Most Americans Plan to Put Advanced Child Tax Credit into Savings

Family saving money to piggy bank.
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Thanks to an expansion of the child tax credit, many American families will soon be able to receive extra federal money. According to a new survey from personal finance app Stash, a majority of Americans plan to put that money into savings. Stash polled over 1,100 Americans, 700 of whom were eligible parents for the new child tax credit., reports CNBC.

See: IRS Will Start $3,000 Child Tax Credit Payments in July
Find: IRS Updates Child Tax Credit Direct Deposit Portal

The American Rescue Plan temporarily expanded the child tax credit for 2021. Eligible families will receive half of the total credit amount in advance monthly payments starting July 15. Families can receive the other half when they file their 2021 income tax return. According to the IRS, parents will receive monthly payments of up to $250 per qualifying child and up to $300 for children under the age of 6 from July 15 through December 2021. Stash added that the tax credit will reportedly benefit 88% of American families with children.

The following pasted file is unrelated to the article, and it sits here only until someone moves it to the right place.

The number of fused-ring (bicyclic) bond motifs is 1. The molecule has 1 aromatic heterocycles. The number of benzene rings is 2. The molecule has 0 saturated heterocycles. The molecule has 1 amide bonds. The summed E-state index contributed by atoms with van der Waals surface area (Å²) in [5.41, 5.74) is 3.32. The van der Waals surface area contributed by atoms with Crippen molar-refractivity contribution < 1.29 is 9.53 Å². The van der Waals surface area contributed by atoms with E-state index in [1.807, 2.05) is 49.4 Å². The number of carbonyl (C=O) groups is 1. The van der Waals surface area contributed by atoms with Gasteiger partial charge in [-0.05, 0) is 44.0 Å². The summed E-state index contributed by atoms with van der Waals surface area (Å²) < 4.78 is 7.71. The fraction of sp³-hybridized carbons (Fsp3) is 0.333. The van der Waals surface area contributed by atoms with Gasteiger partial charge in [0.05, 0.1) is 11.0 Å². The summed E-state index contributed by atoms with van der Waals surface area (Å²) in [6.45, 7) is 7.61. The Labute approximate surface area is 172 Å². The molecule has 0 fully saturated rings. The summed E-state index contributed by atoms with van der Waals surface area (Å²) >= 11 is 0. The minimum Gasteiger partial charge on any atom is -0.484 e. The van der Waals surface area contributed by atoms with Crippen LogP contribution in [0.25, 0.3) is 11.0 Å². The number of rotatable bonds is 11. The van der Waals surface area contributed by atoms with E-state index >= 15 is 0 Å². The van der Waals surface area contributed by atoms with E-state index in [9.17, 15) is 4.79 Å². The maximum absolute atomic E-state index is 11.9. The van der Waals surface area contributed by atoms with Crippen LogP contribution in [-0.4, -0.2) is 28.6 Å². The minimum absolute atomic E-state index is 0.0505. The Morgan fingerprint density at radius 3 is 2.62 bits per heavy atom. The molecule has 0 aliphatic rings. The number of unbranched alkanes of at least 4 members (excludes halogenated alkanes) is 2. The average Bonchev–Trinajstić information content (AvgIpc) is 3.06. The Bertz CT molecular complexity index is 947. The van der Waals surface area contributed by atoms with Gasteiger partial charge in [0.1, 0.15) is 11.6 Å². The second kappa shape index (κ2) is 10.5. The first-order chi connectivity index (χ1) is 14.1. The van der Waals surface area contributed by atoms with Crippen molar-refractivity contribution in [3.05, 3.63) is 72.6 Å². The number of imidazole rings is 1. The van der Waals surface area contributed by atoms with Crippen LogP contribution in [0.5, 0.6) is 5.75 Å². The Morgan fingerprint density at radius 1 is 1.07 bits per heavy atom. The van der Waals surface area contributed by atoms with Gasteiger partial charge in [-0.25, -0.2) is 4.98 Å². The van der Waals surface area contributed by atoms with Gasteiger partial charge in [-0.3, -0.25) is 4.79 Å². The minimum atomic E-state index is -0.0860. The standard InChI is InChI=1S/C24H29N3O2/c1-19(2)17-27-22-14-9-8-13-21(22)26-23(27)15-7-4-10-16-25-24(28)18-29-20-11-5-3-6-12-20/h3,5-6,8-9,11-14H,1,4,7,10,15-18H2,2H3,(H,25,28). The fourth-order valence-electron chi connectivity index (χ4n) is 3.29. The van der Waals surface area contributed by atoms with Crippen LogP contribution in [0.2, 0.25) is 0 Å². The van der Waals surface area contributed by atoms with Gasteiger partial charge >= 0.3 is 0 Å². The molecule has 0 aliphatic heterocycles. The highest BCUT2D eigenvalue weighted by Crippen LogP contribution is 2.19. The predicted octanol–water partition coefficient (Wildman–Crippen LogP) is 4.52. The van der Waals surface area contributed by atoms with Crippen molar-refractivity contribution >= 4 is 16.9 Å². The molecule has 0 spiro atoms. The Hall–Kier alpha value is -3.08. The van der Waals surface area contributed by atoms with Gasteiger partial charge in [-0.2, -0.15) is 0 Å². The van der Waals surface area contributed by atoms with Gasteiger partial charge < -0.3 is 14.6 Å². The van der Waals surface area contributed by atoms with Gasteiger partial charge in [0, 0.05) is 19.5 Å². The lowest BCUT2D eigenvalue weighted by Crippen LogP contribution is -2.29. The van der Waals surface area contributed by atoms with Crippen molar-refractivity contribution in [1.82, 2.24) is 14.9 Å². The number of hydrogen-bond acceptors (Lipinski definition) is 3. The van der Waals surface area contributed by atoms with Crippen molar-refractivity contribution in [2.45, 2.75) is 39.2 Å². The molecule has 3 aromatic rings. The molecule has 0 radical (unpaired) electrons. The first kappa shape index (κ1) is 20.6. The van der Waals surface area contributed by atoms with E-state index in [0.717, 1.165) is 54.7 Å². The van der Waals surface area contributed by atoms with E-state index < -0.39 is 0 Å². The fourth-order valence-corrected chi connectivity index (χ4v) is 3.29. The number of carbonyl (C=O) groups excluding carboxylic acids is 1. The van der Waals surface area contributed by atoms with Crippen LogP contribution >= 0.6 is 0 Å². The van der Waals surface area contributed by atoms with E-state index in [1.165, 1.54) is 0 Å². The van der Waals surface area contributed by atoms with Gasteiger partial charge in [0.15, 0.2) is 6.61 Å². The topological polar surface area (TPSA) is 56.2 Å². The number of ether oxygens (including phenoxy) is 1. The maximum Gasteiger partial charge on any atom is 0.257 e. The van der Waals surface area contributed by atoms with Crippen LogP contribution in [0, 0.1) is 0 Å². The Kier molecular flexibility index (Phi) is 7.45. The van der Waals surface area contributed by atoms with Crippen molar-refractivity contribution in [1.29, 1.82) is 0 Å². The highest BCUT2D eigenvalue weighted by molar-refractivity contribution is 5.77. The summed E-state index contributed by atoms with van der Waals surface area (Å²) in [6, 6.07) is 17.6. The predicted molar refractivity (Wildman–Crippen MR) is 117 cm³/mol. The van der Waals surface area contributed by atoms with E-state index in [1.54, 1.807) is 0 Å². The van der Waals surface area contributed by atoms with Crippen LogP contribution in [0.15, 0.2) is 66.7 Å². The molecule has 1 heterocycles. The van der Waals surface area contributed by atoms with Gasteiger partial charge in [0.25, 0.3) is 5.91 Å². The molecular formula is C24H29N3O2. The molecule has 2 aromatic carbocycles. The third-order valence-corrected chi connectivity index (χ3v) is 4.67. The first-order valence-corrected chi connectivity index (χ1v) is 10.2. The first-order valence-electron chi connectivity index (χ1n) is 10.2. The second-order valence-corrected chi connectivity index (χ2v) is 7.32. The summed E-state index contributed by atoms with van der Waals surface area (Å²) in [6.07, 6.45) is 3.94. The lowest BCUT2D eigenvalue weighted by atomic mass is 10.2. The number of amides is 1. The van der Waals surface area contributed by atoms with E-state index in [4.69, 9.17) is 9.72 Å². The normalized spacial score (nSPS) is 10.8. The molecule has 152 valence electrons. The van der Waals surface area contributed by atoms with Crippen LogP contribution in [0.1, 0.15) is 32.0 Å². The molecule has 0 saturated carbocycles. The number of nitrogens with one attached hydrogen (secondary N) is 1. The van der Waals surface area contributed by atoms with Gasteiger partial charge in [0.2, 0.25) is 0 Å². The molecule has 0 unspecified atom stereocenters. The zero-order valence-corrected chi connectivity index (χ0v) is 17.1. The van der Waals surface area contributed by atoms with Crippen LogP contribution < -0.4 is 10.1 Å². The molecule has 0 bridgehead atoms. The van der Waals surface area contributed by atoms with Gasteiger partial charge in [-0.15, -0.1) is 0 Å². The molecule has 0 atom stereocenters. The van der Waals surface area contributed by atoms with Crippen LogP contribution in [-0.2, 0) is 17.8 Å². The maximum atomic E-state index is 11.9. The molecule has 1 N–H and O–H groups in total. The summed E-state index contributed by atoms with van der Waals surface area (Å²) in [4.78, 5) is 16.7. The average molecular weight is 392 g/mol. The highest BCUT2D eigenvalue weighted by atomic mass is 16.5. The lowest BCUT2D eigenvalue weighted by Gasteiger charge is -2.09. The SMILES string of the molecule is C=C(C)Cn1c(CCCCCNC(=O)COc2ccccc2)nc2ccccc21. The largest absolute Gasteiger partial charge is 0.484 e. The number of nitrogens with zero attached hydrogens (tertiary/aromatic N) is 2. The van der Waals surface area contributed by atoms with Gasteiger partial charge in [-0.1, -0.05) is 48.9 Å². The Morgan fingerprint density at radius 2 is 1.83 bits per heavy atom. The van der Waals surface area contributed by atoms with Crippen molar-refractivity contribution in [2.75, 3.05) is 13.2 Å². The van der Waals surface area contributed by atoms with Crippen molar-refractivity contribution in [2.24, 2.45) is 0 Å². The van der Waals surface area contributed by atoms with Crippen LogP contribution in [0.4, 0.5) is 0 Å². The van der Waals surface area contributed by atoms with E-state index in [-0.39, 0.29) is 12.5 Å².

CNBC noted that 57.5% of those surveyed plan to save the child tax credit while 42.5% say they expect to spend it. According to those planning to save, 51% plan to put it into a standard savings account and CNBC pointed out that 40% say they’re planning to invest the funds through a personal brokerage, custodial or retirement account.

See: Here’s Who Is Not Eligible for the New Child Tax Credit3
Find: If You Don’t File Tax Returns, You Need to Use This Tool to Get Your Child Tax Credit

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Among those looking to spend, most answered that they are putting that money towards their families and monthly expenses. Roughly 32% say they will use that money to help pay monthly bills, 20% will pay off debts and 33% will use the tax credits to pay for items for their children.

“Ultimately, the goal for these payments should be to help alleviate money stress and get your family back on track, or better positioned to hit your long-term money goals,” says Jeremy Quittner, editorial director and “resident money expert” at Stash, as reported by CNBC.

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About the Author

Josephine Nesbit is a freelance writer specializing in real estate and personal finance. She grew up in New England but is now based out of Ohio where she attended The Ohio State University and lives with her two toddlers and fiancé. Her work has appeared in print and online publications such as Fox Business and Scotsman Guide.
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